Megan Fox Loses April O’Neil’s Iconic (and Hyper-Sexualized?) Yellow Jump Suit in ‘TMNT’

Credit: FameFlynet

April O’Neil: Is that you? Has the Teenage Mutant Ninja Turtle leading lady lost her iconic yellow jumpsuit under the guidance of producer Michael Bay and Wrath of the Titans director Jonathan Liebesman. It sure looks that way thanks to this new photo of Megan Fox‘s version of O’Neil popped up on the Internet Monday. Turtle fans are (expectedly) losing their ever-loving s**t over the change.

For many TMNT-obsessed fans, April O’Neil is a bit of a vessel for the creepy fetishization of nerd wet dreams made up of yellow jumpsuits. I mean, just look at the first page of search results for “April O’Neil” on Google. The obsession with April is not for the work that she does as a companion and friend of the turtles, but rather for her body. Gee wilikers — a lady being objectified by nerd culture? A comic book lady with little to add outside of her exaggerated and unrealistic body/looks? Wow, truly something you don’t see every day!

Except, har har har, just kidding! Comic book heroines are constantly touted as sex objects for the men who love ladies, but not lady minds. Megan Fox is certainly no stranger to such territory: homegirl is constantly objectified by Hollywood and seems to almost exclusively be cast in roles that do just that. Just look at her track record with the film’s producer. We all know how well that went. It’s actually surprising the two decided to work together again.

It’s a fairly easy argument to make that O’Neil’s portrayal in the TMNT series’ many iterations has never really been about what she brings to the table. As long as she’s in a yellow jumpsuit, her duties are inconsequential. O’Neil has been given the completely illogical and not-at-all-connected jobs of journalist (in the animated series), warrior (yeah thanks for that, Archie Comics), and computer programmer (in the original comic). Every time someone takes the lead on April O’Neil, her personality traits are completely disregarded; she’s not supposed to have a specific skillset that is exclusive to her, she is merely a vessel.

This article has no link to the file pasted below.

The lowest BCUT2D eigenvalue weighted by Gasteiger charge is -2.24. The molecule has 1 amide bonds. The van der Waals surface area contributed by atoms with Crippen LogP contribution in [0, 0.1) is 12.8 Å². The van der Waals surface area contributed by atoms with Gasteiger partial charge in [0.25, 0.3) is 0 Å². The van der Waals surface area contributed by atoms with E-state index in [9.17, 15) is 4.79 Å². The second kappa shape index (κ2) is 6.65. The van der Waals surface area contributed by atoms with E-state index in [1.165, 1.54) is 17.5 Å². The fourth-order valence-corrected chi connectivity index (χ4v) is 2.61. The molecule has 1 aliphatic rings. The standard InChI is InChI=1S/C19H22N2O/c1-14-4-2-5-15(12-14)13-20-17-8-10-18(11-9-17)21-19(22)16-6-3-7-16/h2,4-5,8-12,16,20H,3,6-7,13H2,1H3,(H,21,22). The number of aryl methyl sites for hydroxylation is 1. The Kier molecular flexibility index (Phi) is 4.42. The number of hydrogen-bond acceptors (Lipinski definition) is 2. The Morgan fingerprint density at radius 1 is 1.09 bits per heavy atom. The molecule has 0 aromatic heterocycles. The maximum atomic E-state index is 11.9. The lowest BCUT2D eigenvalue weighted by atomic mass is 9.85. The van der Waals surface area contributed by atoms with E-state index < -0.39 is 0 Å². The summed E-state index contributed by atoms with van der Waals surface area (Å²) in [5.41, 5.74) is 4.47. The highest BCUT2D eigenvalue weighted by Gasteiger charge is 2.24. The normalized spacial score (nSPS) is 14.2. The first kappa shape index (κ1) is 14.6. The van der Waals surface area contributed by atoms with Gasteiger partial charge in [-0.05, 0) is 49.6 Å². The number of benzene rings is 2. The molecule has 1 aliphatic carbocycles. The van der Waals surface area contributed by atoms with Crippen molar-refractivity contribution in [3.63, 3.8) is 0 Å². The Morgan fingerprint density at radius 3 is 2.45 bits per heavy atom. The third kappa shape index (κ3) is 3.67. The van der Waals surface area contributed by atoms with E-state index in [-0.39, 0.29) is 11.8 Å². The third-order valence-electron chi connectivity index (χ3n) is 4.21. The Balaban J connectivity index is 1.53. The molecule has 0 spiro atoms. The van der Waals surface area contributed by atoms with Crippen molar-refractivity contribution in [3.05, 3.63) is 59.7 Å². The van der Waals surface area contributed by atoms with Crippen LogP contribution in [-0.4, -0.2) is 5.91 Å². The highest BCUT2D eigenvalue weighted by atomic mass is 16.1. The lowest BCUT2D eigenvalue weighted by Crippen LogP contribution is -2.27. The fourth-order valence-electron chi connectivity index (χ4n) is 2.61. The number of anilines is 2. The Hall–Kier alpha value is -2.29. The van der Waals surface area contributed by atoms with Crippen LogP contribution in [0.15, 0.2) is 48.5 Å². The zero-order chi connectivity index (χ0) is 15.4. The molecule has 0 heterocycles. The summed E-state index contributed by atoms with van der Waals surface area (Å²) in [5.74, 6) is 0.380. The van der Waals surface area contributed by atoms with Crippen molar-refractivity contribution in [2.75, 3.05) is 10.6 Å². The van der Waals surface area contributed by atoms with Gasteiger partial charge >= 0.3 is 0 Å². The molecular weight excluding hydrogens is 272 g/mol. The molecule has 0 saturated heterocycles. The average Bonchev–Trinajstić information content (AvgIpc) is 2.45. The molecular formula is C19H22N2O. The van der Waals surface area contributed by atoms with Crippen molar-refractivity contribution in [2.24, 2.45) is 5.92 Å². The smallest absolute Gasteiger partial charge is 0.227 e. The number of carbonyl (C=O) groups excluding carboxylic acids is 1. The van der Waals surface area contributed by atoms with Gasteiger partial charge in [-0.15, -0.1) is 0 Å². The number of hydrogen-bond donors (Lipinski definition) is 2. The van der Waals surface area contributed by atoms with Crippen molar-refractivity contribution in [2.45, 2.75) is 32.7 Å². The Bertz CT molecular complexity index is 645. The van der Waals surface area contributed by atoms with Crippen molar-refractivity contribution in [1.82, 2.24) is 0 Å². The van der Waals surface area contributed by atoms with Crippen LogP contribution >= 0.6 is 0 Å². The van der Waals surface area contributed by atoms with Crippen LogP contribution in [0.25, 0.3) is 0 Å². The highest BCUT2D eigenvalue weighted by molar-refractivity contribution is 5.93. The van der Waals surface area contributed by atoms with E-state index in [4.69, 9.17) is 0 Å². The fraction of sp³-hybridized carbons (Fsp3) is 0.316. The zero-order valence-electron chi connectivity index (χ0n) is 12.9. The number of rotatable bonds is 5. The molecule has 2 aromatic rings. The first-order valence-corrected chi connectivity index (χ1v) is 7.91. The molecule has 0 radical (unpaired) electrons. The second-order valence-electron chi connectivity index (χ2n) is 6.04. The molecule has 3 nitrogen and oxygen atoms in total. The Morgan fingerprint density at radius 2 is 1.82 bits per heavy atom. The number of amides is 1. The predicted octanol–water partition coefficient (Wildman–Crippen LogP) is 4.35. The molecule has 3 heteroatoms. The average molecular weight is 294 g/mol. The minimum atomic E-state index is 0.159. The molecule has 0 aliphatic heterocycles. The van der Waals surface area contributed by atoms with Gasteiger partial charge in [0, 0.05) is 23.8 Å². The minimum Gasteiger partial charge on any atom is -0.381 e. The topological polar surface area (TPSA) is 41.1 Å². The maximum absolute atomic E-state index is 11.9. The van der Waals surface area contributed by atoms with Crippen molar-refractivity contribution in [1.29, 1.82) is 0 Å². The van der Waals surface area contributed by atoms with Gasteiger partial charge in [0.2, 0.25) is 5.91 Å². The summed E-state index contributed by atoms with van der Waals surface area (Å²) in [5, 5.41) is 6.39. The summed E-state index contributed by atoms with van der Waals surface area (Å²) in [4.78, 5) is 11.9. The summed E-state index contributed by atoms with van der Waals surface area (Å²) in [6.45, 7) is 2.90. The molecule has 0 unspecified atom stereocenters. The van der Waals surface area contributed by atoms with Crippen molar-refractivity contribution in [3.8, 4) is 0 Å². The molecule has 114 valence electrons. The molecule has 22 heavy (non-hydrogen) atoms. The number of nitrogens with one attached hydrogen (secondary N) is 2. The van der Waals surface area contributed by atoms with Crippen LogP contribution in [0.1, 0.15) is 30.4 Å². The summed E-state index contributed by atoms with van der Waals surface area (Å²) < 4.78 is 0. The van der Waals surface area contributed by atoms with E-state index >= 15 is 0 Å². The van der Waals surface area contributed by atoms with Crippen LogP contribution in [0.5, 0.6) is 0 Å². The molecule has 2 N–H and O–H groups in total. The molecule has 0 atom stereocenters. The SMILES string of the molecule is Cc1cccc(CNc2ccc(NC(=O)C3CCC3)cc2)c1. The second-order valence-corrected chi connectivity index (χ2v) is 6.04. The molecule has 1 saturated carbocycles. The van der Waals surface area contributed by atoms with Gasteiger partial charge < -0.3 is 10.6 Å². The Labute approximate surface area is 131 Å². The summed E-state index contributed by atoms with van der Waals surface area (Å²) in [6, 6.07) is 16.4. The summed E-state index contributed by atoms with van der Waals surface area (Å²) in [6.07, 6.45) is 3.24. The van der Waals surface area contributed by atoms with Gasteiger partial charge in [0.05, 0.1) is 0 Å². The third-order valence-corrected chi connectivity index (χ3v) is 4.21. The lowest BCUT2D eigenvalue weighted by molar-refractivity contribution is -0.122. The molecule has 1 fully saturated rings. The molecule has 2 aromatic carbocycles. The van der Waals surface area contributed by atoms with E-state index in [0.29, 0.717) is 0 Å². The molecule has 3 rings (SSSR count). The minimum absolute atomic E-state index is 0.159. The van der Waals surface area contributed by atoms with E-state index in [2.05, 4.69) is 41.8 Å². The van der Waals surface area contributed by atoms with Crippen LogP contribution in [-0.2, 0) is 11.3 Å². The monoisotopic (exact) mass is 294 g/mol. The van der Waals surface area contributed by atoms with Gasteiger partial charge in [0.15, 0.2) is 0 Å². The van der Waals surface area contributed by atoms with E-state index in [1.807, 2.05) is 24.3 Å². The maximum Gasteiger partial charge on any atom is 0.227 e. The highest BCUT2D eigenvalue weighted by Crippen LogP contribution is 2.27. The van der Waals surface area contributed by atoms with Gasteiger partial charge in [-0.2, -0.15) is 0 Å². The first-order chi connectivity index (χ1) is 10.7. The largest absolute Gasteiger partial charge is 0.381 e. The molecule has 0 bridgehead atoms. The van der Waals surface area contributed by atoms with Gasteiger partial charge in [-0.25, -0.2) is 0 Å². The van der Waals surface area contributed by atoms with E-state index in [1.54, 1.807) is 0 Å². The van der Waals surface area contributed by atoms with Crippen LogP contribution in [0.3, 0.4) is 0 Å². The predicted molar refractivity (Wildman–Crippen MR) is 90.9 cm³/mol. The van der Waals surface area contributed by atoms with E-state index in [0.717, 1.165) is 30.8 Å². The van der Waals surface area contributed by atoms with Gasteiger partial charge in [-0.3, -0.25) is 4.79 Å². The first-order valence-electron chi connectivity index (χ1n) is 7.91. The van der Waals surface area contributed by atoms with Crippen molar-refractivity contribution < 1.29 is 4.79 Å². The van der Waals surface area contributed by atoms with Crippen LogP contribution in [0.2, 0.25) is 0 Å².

And that’s not even taking into consideration in the Mirage Comics/original version of her, where the big twist revealed O’Neil’s origins to be that of a pen drawing brought to life. Now, if that doesn’t prove to you that April O’Neil has long been a victim of the comic book world’s misogynistic lady problem, I don’t know what will. O’Neil is a body, nothing more. No wonder Bay hired Hollywood’s current go-to body for the role. We just hope he decides to treat O’Neil like a real, human woman instead of a figment of nerd sexual fantasies. Getting rid of that yellow jumpsuit certainly gives us hope.

We, for one, are glad that O’Neil has shed that goddamned yellow jumpsuit in favor or something more practical and less fetishized — perhaps we’ll finally get to meet the real April O’Neil and Fox will have an opportunity to escape the typecasting.

What do you think of April O’Neil’s lack of a yellow jumpsuit? Let us know in the comments!

Follow Alicia on Twitter @alicialutes

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